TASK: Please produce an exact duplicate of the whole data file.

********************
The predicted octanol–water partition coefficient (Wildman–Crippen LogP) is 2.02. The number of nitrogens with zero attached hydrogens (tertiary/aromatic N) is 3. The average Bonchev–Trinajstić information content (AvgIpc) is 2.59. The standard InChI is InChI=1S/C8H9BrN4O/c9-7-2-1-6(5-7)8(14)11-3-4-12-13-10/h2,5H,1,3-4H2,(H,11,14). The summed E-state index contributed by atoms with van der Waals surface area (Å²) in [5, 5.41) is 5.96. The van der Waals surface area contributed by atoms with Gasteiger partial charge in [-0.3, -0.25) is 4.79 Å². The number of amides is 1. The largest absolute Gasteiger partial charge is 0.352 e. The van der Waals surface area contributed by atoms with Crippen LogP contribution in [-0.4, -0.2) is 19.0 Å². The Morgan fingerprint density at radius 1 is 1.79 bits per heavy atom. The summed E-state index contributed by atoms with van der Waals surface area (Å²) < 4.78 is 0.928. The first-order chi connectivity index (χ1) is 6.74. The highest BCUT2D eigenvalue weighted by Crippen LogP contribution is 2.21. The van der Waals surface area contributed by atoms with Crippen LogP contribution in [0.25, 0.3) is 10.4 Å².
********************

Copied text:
The predicted octanol–water partition coefficient (Wildman–Crippen LogP) is 2.02. The number of nitrogens with zero attached hydrogens (tertiary/aromatic N) is 3. The average Bonchev–Trinajstić information content (AvgIpc) is 2.59. The standard InChI is InChI=1S/C8H9BrN4O/c9-7-2-1-6(5-7)8(14)11-3-4-12-13-10/h2,5H,1,3-4H2,(H,11,14). The summed E-state index contributed by atoms with van der Waals surface area (Å²) in [5, 5.41) is 5.96. The van der Waals surface area contributed by atoms with Gasteiger partial charge in [-0.3, -0.25) is 4.79 Å². The number of amides is 1. The largest absolute Gasteiger partial charge is 0.352 e. The van der Waals surface area contributed by atoms with Crippen LogP contribution in [-0.4, -0.2) is 19.0 Å². The Morgan fingerprint density at radius 1 is 1.79 bits per heavy atom. The summed E-state index contributed by atoms with van der Waals surface area (Å²) < 4.78 is 0.928. The first-order chi connectivity index (χ1) is 6.74. The highest BCUT2D eigenvalue weighted by Crippen LogP contribution is 2.21. The van der Waals surface area contributed by atoms with Crippen LogP contribution in [0.25, 0.3) is 10.4 Å².